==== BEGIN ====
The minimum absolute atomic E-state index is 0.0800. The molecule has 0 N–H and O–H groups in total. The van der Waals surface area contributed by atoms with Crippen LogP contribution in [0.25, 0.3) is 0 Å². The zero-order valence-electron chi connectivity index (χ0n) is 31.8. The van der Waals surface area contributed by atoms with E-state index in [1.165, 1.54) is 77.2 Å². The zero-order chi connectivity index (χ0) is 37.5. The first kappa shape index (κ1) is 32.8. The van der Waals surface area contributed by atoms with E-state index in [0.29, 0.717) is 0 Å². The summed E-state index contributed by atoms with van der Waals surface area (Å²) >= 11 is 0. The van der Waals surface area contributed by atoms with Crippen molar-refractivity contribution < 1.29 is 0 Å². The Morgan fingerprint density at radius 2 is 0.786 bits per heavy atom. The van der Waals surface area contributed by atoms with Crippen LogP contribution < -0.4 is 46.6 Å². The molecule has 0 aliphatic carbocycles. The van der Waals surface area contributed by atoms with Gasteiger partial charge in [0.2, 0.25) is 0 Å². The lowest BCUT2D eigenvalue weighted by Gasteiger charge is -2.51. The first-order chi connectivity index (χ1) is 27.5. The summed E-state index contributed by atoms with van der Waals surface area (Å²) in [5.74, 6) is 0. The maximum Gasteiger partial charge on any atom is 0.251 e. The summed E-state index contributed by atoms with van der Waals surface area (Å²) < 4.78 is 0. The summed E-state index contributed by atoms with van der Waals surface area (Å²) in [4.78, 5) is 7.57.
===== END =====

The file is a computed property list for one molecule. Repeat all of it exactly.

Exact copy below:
The minimum absolute atomic E-state index is 0.0800. The molecule has 0 N–H and O–H groups in total. The van der Waals surface area contributed by atoms with Crippen LogP contribution in [0.25, 0.3) is 0 Å². The zero-order valence-electron chi connectivity index (χ0n) is 31.8. The van der Waals surface area contributed by atoms with E-state index in [1.165, 1.54) is 77.2 Å². The zero-order chi connectivity index (χ0) is 37.5. The first kappa shape index (κ1) is 32.8. The van der Waals surface area contributed by atoms with E-state index in [0.29, 0.717) is 0 Å². The summed E-state index contributed by atoms with van der Waals surface area (Å²) >= 11 is 0. The van der Waals surface area contributed by atoms with Crippen molar-refractivity contribution < 1.29 is 0 Å². The Morgan fingerprint density at radius 2 is 0.786 bits per heavy atom. The van der Waals surface area contributed by atoms with Crippen LogP contribution < -0.4 is 46.6 Å². The molecule has 0 aliphatic carbocycles. The van der Waals surface area contributed by atoms with Gasteiger partial charge in [0.2, 0.25) is 0 Å². The lowest BCUT2D eigenvalue weighted by Gasteiger charge is -2.51. The first-order chi connectivity index (χ1) is 27.5. The summed E-state index contributed by atoms with van der Waals surface area (Å²) in [5.74, 6) is 0. The maximum Gasteiger partial charge on any atom is 0.251 e. The summed E-state index contributed by atoms with van der Waals surface area (Å²) < 4.78 is 0. The summed E-state index contributed by atoms with van der Waals surface area (Å²) in [4.78, 5) is 7.57.